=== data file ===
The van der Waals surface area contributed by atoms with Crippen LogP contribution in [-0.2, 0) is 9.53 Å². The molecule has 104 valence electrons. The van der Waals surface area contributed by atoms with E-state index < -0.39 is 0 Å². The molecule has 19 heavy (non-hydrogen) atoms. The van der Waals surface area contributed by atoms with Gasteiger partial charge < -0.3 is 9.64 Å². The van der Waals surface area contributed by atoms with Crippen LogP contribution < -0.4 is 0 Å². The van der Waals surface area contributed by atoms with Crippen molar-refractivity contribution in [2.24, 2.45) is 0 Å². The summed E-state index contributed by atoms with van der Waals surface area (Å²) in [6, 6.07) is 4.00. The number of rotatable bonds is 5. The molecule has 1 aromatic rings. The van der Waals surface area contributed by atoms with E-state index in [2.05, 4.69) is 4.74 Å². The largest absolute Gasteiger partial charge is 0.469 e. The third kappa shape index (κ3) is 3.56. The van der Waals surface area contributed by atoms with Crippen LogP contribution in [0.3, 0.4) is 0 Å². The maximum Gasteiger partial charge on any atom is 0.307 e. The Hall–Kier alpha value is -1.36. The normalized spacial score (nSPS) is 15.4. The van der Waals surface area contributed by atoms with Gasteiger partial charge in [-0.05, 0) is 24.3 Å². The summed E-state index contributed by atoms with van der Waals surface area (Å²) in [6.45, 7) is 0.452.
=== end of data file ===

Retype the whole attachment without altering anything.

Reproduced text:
The van der Waals surface area contributed by atoms with Crippen LogP contribution in [-0.2, 0) is 9.53 Å². The molecule has 104 valence electrons. The van der Waals surface area contributed by atoms with E-state index < -0.39 is 0 Å². The molecule has 19 heavy (non-hydrogen) atoms. The van der Waals surface area contributed by atoms with Gasteiger partial charge < -0.3 is 9.64 Å². The van der Waals surface area contributed by atoms with Crippen LogP contribution < -0.4 is 0 Å². The van der Waals surface area contributed by atoms with Crippen molar-refractivity contribution in [2.24, 2.45) is 0 Å². The summed E-state index contributed by atoms with van der Waals surface area (Å²) in [6, 6.07) is 4.00. The number of rotatable bonds is 5. The molecule has 1 aromatic rings. The van der Waals surface area contributed by atoms with E-state index in [2.05, 4.69) is 4.74 Å². The largest absolute Gasteiger partial charge is 0.469 e. The third kappa shape index (κ3) is 3.56. The van der Waals surface area contributed by atoms with Crippen LogP contribution in [0.3, 0.4) is 0 Å². The maximum Gasteiger partial charge on any atom is 0.307 e. The Hall–Kier alpha value is -1.36. The normalized spacial score (nSPS) is 15.4. The van der Waals surface area contributed by atoms with Gasteiger partial charge in [-0.05, 0) is 24.3 Å². The summed E-state index contributed by atoms with van der Waals surface area (Å²) in [6.45, 7) is 0.452.